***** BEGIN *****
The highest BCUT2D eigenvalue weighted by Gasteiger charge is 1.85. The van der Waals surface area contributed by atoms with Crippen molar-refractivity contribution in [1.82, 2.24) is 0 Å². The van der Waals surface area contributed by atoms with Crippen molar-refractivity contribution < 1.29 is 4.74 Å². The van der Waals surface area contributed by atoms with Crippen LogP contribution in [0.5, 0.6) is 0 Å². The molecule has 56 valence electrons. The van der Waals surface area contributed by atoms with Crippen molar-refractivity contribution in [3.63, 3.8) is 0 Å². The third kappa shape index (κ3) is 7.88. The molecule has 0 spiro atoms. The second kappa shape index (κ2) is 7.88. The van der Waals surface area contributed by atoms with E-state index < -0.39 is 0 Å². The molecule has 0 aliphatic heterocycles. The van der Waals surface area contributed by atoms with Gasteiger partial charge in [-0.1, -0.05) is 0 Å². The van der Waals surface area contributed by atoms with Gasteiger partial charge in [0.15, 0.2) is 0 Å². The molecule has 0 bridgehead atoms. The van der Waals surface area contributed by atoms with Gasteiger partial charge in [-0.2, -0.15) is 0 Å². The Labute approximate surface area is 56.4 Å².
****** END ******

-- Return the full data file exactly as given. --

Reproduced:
The highest BCUT2D eigenvalue weighted by Gasteiger charge is 1.85. The van der Waals surface area contributed by atoms with Crippen molar-refractivity contribution in [1.82, 2.24) is 0 Å². The van der Waals surface area contributed by atoms with Crippen molar-refractivity contribution < 1.29 is 4.74 Å². The van der Waals surface area contributed by atoms with Crippen LogP contribution in [0.5, 0.6) is 0 Å². The molecule has 56 valence electrons. The van der Waals surface area contributed by atoms with Crippen molar-refractivity contribution in [3.63, 3.8) is 0 Å². The third kappa shape index (κ3) is 7.88. The molecule has 0 spiro atoms. The second kappa shape index (κ2) is 7.88. The van der Waals surface area contributed by atoms with E-state index < -0.39 is 0 Å². The molecule has 0 aliphatic heterocycles. The van der Waals surface area contributed by atoms with Gasteiger partial charge in [-0.1, -0.05) is 0 Å². The van der Waals surface area contributed by atoms with Gasteiger partial charge in [0.15, 0.2) is 0 Å². The molecule has 0 bridgehead atoms. The van der Waals surface area contributed by atoms with Gasteiger partial charge in [-0.2, -0.15) is 0 Å². The Labute approximate surface area is 56.4 Å².